Ponder for a moment: what type of company are Amazon, Apple or Google? All of them would say that they are a technology first and foremost. Does this feel alien to you? If it does, that’s the gap between your mindset and those that are harnessing technology to great effect and eyeing your market share.
The platform paradox
One mistake businesses make at the moment, is seeing network economy opportunities as simply another channel. Let’s dig into this a little: we said earlier that a company simply needed to understand it consumers, of course this remains a truism. But if your products find their way into a separate marketplace, then your business has multiple opportunities to grow. Or indeed you have multiple sides that face the market. Indeed a multi-sided platform is one in which businesses and consumers can interconnect and henceforth do business either forevermore or just a single transaction.
This is where we find a paradox. You might be visionary enough to identify a market niche and have a technology strategy that helps you create that ecosystem. In doing so you might either own the entire space, so clients trade through you, or you may simply be associated heavily with its creation. In which case, you create and own some or all of the activity. But what if it didn’t work? What if you have invested so much time and effort into building, branding and promoting the ecosystem but the world doesn’t come to you?
The paradox is do you jump and reap all the rewards but at the expense and risk of doing so, or sit back and hope someone else doesn’t get there first.
We have seen this happen — primarily where new business models are implemented using old and mismatched methods of operation, such as trying to rebuild a new leaner organisation with legacy structures and hierarchies. We also see it where companies try to mimic platform implementations and business models that work elsewhere. Some of them are built to fail, given no two industries or ecosystems work alike.
We see two essential ingredients to a successful strategy: an ecosystem beneficial to all to some degree and building and testing your way into the ecosystem regardless of whether you are the creators are participators — no big bangs.
It’s all about the ecosystem
Let’s take a look at nature. Biodiversity and evolution teach us that while competition occurs, so does symbiosis. Organisms work together in communities where win-win scenarios are commonplace. We foresee the same happening to parts of industry. There are a number of recent market types that have popped up:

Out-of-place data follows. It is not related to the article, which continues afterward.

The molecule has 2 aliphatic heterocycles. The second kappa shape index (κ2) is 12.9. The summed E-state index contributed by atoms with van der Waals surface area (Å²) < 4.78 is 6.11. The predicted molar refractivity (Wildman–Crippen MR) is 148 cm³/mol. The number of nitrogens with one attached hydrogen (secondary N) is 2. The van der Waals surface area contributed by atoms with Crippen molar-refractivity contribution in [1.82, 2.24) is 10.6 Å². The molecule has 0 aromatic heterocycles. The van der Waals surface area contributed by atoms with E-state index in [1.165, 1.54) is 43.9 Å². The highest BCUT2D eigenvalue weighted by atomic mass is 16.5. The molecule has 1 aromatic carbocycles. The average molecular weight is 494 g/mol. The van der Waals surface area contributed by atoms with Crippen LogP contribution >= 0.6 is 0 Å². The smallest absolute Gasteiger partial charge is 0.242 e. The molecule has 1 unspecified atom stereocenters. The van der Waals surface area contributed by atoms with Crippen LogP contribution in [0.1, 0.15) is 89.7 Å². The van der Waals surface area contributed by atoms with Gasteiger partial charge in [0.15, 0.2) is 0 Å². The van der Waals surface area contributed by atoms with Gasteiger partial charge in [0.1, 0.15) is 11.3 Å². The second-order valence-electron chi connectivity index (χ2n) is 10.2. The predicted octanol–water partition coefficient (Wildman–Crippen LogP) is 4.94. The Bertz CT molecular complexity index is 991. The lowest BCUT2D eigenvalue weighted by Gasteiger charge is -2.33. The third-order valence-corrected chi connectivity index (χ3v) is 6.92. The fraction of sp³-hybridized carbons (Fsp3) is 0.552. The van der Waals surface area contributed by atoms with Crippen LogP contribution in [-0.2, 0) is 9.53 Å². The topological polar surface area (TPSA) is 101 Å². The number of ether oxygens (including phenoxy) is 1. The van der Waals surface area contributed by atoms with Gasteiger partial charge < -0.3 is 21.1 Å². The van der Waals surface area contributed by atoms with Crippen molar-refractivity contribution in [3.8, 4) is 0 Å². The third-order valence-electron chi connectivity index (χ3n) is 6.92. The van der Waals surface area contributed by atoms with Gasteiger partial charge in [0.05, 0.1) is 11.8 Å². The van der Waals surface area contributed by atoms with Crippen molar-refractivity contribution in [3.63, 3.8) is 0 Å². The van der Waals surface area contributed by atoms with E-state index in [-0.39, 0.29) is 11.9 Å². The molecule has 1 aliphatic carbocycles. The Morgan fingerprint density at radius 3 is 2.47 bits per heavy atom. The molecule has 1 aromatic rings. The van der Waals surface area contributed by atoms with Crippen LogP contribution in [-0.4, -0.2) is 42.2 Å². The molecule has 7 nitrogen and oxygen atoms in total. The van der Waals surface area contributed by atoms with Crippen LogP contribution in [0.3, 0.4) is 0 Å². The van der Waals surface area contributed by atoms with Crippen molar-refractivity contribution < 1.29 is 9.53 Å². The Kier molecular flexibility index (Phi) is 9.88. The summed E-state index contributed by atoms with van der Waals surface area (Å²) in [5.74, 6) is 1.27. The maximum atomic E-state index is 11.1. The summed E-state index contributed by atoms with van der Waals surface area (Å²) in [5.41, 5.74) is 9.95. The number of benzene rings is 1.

The ‘gig economy’ needs a platform that manages short-lived arrangements between producers and consumers.
The ‘intention economy’ turns the marketplace upside down, where the buyer asserts their needs and service providers bid to supply.
Both require the technical platforms to manage, facilitate, enforce or reject the interactions.
Therefore, an effective business platform is a set of cooperating participants who benefit from each others presence as well as competing.
In a perfect world, you don’t have to be the platform creator to take the full benefits. We see platforms moving from ‘winner takes all’ to a model where either creation or participation in networked marketplaces works well. Fast follower participation can still get brand equity from being associated with the platform in question. This leads to a far more democratic and distributed ownership and benefits for all who participate.
Of course, brand dominance will always be key. There’s only one eBay although other auctioning platforms exist; there’s only one Facebook but other social networking platforms exists; only one AirBnB and so on. One difference is that younger consumers are far more connected than ever before. As a result, changes in trend direction can happen much more quickly.
Big business is still learning how to engage rather than simply connect with Gen Y and Millennials. Many of these platforms have deep relationships with that generation and tech savvy people — physical in the case of a smartphone, virtual in the case of Facebook, and a blend of the two in the case of Amazon (software plus cloud infrastructure). Therefore loyalty is becoming very different now, fashion, trend, association to other public figures such as celebrities drive the virality in that first surge to market share. So to build the platform is a technical, business and social challenge.
In review, we’ve looked at how technology has created certain types of routes to market. Technology has created different types of platform from the smartphone or home hub, through to marketplace software such as Amazon, eBay, AirBnB and so on and finally the technology platforms themselves — the cloud, the devices that link together. When everything is internet connected our lives and business boundaries blur — for good and bad.
Whatever the platform is, they provide new and diverse routes to market. This is they key to being multi-sided. Build or engage with the platforms you need and then move into new markets. But never underestimate the consideration of new market consumers. To succeed you need to go viral — that’s not technology or even good marketing, that’s genuine social impact.
In the next article we will discuss the following:
Do you start building a platform with all stakeholder ecosystems in mind?
Do you build one design keeping an end state of a platform in mind?
Does a platform emerge organically or is one created from scratch?
Lastly, do you design to attract a particular kind of user base or design for broad-based adoption across the value-chain?
We are looking at just one form of market disruption here, but of course we are seeing new opportunities all the time that are enabled by either new — or new uses of — technology.
Disclaimer: The statements and opinions expressed in this article are those of the author(s) and do not necessarily reflect the positions of Thoughtworks.